Effects of Alcohol On HealthSee also: Alcohol and sex, Blood alcohol content, Alcohol intoxication, Long-term effects of alcohol, and Short-term effects of alcohol
Short-term effects of alcohol consumption include intoxication and dehydration. Long-term effects of alcohol include changes in the metabolism of the liver and brain and alcoholism (addiction to alcohol).
Alcohol intoxication affects the brain, causing slurred speech, clumsiness, and delayed reflexes. Alcohol stimulates insulin production, which speeds up glucose metabolism and can result in low blood sugar, causing irritability and (for diabetics) possible death. Severe alcohol poisoning can be fatal.
A blood alcohol content of .45% in test animals results in a median lethal dose of LD50. This means that .45% is the concentration of blood alcohol that is fatal in 50% of the test subjects. That is about six times the level of ordinary intoxication (0.08%), but vomiting or unconsciousness may occur much sooner in people who have a low tolerance for alcohol. The high tolerance of chronic heavy drinkers may allow some of them to remain conscious at levels above .40%, although serious health dangers are incurred at this level.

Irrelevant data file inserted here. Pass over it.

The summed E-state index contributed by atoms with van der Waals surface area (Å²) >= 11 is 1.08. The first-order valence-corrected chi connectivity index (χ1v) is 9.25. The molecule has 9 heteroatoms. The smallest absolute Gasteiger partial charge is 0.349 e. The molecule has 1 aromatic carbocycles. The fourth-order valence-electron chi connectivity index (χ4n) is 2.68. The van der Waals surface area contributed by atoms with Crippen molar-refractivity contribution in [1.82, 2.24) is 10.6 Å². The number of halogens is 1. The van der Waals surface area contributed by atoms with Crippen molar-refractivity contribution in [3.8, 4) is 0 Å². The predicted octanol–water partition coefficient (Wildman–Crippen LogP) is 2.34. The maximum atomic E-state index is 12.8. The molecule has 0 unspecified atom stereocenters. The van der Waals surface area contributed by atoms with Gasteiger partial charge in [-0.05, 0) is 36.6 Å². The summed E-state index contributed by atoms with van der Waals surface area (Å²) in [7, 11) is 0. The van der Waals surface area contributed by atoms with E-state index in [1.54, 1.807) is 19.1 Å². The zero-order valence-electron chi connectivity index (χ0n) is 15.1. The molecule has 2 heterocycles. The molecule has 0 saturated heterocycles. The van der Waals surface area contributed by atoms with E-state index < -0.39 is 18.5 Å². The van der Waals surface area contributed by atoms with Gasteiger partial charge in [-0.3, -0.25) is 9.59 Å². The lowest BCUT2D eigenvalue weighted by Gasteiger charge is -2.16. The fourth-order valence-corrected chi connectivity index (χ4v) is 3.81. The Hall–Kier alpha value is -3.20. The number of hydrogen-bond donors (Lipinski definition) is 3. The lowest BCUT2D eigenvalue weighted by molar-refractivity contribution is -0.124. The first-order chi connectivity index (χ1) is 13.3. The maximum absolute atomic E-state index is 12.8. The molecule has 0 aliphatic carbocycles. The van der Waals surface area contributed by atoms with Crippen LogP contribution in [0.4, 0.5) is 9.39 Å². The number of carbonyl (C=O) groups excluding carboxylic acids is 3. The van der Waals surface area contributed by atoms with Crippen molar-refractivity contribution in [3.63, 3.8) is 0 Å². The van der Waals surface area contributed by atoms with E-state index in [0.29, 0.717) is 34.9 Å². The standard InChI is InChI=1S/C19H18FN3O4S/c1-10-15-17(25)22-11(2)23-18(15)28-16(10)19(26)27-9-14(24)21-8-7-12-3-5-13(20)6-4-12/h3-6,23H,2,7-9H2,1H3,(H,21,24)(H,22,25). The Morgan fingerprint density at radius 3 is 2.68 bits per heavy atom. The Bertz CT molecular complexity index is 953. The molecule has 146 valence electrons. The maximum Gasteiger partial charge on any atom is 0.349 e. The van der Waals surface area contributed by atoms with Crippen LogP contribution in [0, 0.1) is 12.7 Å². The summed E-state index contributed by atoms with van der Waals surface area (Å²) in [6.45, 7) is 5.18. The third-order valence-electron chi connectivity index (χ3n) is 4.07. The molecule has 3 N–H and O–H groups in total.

Alcohol also limits the production of vasopressin (ADH) from the hypothalamus and the secretion of this hormone from the posterior pituitary gland. This is what causes severe dehydration when large amounts of alcohol are drunk. It also causes a high concentration of water in the urine and vomit and the intense thirst that goes along with a hangover.
Stress, hangovers and oral contraceptive pill may increase the desire for alcohol because these things will lower the level of testosterone and alcohol will acutely elevate it. Tobacco has the same effect of increasing the craving for alcohol.
Read more about this topic: Alcohol Consumption
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